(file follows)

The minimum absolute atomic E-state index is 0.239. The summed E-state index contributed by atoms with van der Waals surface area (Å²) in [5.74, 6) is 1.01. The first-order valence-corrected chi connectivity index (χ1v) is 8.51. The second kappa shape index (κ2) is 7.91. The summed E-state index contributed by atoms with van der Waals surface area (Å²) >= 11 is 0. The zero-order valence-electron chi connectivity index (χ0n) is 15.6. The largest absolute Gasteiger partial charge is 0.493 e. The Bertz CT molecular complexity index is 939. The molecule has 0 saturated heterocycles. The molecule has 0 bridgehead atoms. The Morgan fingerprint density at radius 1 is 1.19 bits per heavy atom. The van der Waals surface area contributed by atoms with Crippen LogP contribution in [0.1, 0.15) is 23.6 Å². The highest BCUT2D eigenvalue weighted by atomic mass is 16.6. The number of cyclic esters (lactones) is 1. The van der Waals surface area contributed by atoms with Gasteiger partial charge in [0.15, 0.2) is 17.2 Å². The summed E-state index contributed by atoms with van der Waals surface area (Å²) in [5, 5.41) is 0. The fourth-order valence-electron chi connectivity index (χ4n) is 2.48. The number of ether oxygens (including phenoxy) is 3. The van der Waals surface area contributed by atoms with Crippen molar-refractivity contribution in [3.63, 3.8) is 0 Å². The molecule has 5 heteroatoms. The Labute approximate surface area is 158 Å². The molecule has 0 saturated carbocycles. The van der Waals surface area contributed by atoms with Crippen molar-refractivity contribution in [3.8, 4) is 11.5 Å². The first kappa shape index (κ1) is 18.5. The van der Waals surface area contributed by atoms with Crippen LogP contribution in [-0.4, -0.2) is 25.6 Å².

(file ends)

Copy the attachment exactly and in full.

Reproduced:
The minimum absolute atomic E-state index is 0.239. The summed E-state index contributed by atoms with van der Waals surface area (Å²) in [5.74, 6) is 1.01. The first-order valence-corrected chi connectivity index (χ1v) is 8.51. The second kappa shape index (κ2) is 7.91. The summed E-state index contributed by atoms with van der Waals surface area (Å²) >= 11 is 0. The zero-order valence-electron chi connectivity index (χ0n) is 15.6. The largest absolute Gasteiger partial charge is 0.493 e. The Bertz CT molecular complexity index is 939. The molecule has 0 saturated heterocycles. The molecule has 0 bridgehead atoms. The Morgan fingerprint density at radius 1 is 1.19 bits per heavy atom. The van der Waals surface area contributed by atoms with Crippen LogP contribution in [0.1, 0.15) is 23.6 Å². The highest BCUT2D eigenvalue weighted by atomic mass is 16.6. The number of cyclic esters (lactones) is 1. The van der Waals surface area contributed by atoms with Gasteiger partial charge in [0.15, 0.2) is 17.2 Å². The summed E-state index contributed by atoms with van der Waals surface area (Å²) in [5, 5.41) is 0. The fourth-order valence-electron chi connectivity index (χ4n) is 2.48. The number of ether oxygens (including phenoxy) is 3. The van der Waals surface area contributed by atoms with Crippen molar-refractivity contribution in [3.63, 3.8) is 0 Å². The molecule has 5 heteroatoms. The Labute approximate surface area is 158 Å². The molecule has 0 saturated carbocycles. The van der Waals surface area contributed by atoms with Crippen molar-refractivity contribution in [3.8, 4) is 11.5 Å². The first kappa shape index (κ1) is 18.5. The van der Waals surface area contributed by atoms with Crippen LogP contribution in [-0.4, -0.2) is 25.6 Å².